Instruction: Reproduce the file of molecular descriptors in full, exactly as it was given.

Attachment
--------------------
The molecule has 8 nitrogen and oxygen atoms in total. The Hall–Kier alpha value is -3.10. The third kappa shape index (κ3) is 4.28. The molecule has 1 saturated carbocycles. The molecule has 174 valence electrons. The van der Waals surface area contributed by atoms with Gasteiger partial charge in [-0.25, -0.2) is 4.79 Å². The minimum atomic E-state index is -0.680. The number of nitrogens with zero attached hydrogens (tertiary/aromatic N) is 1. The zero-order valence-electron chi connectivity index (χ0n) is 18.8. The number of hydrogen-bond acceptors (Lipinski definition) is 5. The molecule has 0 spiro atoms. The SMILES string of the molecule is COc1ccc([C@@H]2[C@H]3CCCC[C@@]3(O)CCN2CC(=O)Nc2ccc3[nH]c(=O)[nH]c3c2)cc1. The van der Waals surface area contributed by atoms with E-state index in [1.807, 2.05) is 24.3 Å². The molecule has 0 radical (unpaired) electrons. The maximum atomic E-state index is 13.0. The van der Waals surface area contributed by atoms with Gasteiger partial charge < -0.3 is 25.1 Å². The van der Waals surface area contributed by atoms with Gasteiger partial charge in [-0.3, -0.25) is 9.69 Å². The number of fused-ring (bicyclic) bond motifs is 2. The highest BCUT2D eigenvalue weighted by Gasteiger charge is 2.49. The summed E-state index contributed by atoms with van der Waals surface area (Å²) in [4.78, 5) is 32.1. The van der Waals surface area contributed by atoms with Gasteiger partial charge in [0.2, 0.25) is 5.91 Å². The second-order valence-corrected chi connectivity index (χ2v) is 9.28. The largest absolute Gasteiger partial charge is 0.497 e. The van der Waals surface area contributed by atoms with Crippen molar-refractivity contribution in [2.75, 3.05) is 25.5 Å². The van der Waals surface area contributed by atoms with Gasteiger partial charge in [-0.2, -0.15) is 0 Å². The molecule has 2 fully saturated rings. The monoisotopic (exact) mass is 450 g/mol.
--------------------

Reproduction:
The molecule has 8 nitrogen and oxygen atoms in total. The Hall–Kier alpha value is -3.10. The third kappa shape index (κ3) is 4.28. The molecule has 1 saturated carbocycles. The molecule has 174 valence electrons. The van der Waals surface area contributed by atoms with Gasteiger partial charge in [-0.25, -0.2) is 4.79 Å². The minimum atomic E-state index is -0.680. The number of nitrogens with zero attached hydrogens (tertiary/aromatic N) is 1. The zero-order valence-electron chi connectivity index (χ0n) is 18.8. The number of hydrogen-bond acceptors (Lipinski definition) is 5. The molecule has 0 spiro atoms. The SMILES string of the molecule is COc1ccc([C@@H]2[C@H]3CCCC[C@@]3(O)CCN2CC(=O)Nc2ccc3[nH]c(=O)[nH]c3c2)cc1. The van der Waals surface area contributed by atoms with E-state index in [1.807, 2.05) is 24.3 Å². The molecule has 0 radical (unpaired) electrons. The maximum atomic E-state index is 13.0. The van der Waals surface area contributed by atoms with Gasteiger partial charge < -0.3 is 25.1 Å². The van der Waals surface area contributed by atoms with Gasteiger partial charge in [-0.3, -0.25) is 9.69 Å². The number of fused-ring (bicyclic) bond motifs is 2. The highest BCUT2D eigenvalue weighted by Gasteiger charge is 2.49. The summed E-state index contributed by atoms with van der Waals surface area (Å²) in [4.78, 5) is 32.1. The van der Waals surface area contributed by atoms with Gasteiger partial charge in [0.2, 0.25) is 5.91 Å². The second-order valence-corrected chi connectivity index (χ2v) is 9.28. The largest absolute Gasteiger partial charge is 0.497 e. The van der Waals surface area contributed by atoms with Crippen molar-refractivity contribution in [2.75, 3.05) is 25.5 Å². The van der Waals surface area contributed by atoms with Gasteiger partial charge in [-0.2, -0.15) is 0 Å². The molecule has 2 fully saturated rings. The monoisotopic (exact) mass is 450 g/mol.